Campaigns

Rational high ground or compromise? Liberal strategies for coping with Brexit

How do liberal Remainers negotiate their dismay and shock at the Leave vote? Daphne Fietz (LSE) talked to nine people who voted Remain and analysed the comment section of the Guardian. She discusses how they deployed different liberal values in an effort to either distance themselves from the ‘irrationality’ of Leavers, or seek compromise.

While Brexit may be imminent, no […]

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    The Lib Dems are right – revoking Article 50 is a winning proposition

The Lib Dems are right – revoking Article 50 is a winning proposition

The Lib Dems are right to have promised to revoke Article 50, writes Phil Syrpis (University of Bristol). Revocation would ‘make it stop’ – an appealing proposition for those weary of Brexit and who want to focus on domestic politics. Labour should follow suit.

It now looks as though the UK will be heading towards a pre-Brexit general election. Notwithstanding […]

Why we need a Democracy Protection Act before the general election

With a general election imminent, Ewan McGaughey (King’s College London) argues that a new law is urgently needed to stop the poll being swung by stolen data, foreign donations and Russian interference.

Young people and Brexit: the implications for the far-right and Scottish independence

Since the EU referendum, the narrative of an inter-generational divide has emerged, with the country’s older pro-Leave generation thought to be at odds with a younger, pro-Remain generation. Rakib Ehsan (Henry Jackson Society) investigated these intra-generational differences and suggests that failure to deliver Brexit may provide a boost for far-right organisations, but that a disruptive no-deal Brexit has the […]

Categories, stereotypes, and political identities: the use of Brexiter and Remainer in online comments

Joanne Meredith (University of Wolverhampton) and Emma Richardson (University of Leicester) examine how the terms Brexiter and Remainer were used by online commenters during and after the referendum. They find that the two are seen as political categories in their own right, and the commenters resisted other, well-defined political identities, such as Conservative or Labour supporters.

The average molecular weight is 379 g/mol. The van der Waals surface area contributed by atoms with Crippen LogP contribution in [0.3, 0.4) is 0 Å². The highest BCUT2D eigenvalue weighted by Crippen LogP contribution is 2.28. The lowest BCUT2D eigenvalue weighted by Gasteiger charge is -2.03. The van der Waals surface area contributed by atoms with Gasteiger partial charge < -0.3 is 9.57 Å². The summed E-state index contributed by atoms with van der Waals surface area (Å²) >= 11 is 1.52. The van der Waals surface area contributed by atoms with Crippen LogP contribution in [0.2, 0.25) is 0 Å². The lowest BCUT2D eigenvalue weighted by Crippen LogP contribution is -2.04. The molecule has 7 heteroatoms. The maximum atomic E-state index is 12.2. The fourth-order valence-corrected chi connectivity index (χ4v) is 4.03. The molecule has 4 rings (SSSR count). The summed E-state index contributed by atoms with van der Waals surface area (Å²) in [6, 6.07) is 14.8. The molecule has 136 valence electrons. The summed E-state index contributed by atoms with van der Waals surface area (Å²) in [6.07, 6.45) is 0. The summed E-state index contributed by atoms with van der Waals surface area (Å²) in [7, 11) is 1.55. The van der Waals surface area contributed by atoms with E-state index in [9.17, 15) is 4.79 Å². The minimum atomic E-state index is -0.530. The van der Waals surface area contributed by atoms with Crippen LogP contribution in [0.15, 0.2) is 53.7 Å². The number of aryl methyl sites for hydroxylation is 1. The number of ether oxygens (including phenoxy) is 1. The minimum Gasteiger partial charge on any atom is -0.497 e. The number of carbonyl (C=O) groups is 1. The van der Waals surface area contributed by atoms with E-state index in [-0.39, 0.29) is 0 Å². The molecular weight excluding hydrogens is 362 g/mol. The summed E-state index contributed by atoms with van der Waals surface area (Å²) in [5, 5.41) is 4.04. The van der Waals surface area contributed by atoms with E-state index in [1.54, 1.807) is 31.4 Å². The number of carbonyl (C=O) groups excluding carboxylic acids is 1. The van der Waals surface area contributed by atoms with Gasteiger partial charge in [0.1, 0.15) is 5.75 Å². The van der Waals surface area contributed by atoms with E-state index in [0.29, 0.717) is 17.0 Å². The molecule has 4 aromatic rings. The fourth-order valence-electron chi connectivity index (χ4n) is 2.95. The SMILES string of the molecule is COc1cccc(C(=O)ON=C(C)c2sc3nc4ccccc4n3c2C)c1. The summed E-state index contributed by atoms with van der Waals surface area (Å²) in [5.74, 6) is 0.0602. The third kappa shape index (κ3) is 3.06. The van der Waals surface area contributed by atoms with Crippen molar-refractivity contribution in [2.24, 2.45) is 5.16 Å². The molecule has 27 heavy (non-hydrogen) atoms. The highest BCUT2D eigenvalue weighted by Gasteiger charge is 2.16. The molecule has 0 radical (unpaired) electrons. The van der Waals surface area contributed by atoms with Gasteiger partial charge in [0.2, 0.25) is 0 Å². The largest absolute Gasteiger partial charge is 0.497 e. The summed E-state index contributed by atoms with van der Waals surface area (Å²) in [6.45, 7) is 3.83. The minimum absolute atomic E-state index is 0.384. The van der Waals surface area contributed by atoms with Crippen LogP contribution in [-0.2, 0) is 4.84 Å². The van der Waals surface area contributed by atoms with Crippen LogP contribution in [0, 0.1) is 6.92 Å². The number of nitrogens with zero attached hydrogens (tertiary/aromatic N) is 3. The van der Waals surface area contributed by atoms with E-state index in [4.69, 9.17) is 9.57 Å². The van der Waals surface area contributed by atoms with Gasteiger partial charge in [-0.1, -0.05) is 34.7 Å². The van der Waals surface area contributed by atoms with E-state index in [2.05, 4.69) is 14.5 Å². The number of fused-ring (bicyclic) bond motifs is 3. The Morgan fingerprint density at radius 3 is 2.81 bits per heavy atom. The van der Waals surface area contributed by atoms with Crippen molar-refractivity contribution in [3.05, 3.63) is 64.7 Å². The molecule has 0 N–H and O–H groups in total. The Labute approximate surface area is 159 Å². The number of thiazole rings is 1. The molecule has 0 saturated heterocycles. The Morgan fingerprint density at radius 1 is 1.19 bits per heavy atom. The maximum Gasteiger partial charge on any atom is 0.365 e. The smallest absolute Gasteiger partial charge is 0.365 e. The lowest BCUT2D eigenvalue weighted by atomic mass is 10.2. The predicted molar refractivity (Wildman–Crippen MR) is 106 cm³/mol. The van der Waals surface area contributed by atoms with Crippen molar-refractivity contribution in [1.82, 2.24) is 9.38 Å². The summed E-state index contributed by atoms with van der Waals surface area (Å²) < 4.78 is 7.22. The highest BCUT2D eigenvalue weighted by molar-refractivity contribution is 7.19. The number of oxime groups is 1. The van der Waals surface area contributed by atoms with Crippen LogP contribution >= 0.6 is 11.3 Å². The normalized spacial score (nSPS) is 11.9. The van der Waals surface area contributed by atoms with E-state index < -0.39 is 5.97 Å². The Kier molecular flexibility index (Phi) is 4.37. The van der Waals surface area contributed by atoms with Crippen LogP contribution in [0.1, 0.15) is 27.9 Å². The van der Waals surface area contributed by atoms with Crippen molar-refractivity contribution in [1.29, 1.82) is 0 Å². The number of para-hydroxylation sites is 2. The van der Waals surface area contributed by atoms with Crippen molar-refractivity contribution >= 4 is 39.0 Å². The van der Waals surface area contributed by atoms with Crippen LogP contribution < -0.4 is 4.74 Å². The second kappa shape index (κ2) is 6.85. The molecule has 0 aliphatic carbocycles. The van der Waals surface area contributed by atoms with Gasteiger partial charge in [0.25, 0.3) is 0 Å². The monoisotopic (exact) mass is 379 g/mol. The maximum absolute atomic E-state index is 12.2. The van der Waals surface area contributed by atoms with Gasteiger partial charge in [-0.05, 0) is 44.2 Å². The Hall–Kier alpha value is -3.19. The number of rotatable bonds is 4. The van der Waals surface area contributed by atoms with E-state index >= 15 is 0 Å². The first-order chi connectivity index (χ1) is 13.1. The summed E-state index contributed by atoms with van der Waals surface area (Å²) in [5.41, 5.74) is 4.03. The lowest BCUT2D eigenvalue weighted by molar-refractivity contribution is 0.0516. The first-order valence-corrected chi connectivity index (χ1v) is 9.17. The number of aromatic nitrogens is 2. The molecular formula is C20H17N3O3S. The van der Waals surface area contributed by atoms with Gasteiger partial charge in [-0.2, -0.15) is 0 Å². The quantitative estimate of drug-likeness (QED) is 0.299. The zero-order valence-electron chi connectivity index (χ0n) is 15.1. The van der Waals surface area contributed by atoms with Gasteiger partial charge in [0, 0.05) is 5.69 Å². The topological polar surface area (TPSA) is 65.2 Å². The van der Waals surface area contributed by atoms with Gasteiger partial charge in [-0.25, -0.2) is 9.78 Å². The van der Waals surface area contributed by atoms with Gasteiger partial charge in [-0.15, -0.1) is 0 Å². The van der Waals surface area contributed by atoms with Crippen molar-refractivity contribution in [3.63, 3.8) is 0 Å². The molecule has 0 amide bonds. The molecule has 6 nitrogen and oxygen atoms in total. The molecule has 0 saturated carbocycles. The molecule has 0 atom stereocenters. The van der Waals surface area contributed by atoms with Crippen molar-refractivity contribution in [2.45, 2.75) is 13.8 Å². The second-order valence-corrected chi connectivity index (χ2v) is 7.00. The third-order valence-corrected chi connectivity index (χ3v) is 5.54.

Commentary around Brexit highlighted political and social […]

Labour cannot be a party of Remain if it is serious about radical change

Brexit has energised the centrist political forces that want to remain in the EU, but they have little to show for their efforts. Michael Wilkinson (LSE) argues that Labour should avoid flirting with Remainism if it wants to be the party of radical change and defeat Boris Johnson.

The divisions underlying Brexit are deep and complex, and cut across various […]

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    Avoiding a Brexit ‘Windrush on steroids’ for EU nationals in the UK

Avoiding a Brexit ‘Windrush on steroids’ for EU nationals in the UK

Whether the UK will get out of the EU with or without a deal, one thing is certain for EU citizens already residing in the UK; they will need to successfully apply for the ‘EU Settlement Scheme’ in order to be able to stay in the country and retain similar rights to what they hold now. However, there is […]

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    Chasing votes in a divided Kingdom: why the Brexit split is about much more than just the EU

Chasing votes in a divided Kingdom: why the Brexit split is about much more than just the EU

Jonathan Wheatley draws on recent data following the European Parliament election to strengthen the view that the so-called Brexit divide is not only about the EU, but it is instead about a range of issues relating to identity. He considers what the implications of these findings are for party strategists.

The May 23 elections to the European Parliament (EP) were […]

Understanding Boris Johnson’s ‘retrotopian’ appeal to Conservatives

The election of Boris Johnson once again highlights the salience of nostalgia to the Brexit debate. This is more than a throwaway attack line, writes Paul David Beaumont (Norwegian University of Life Sciences). Drawing upon social psychology can provide the theoretical basis for why and how Johnson’s “retrotopian” rhetoric appeals to old, wealthy, and nationalist Brexiteers.

The election of Boris […]

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    Brexit behaviourally: which do you think is the bigger figure – £350m a week or £4,300 per household per year?

Brexit behaviourally: which do you think is the bigger figure – £350m a week or £4,300 per household per year?

The Leave campaign’s ‘£350m a week’ figure cut through to voters in the 2016 referendum, while the Treasury’s ‘£4,300 per household per year’ didn’t. Was the relationship between the two figures intuitively self-evident? One is six times bigger than the other. Tessa Buchanan (University College London) looks at some of the behavioural lessons that can be learned from the campaign.

Psychologist Daniel […]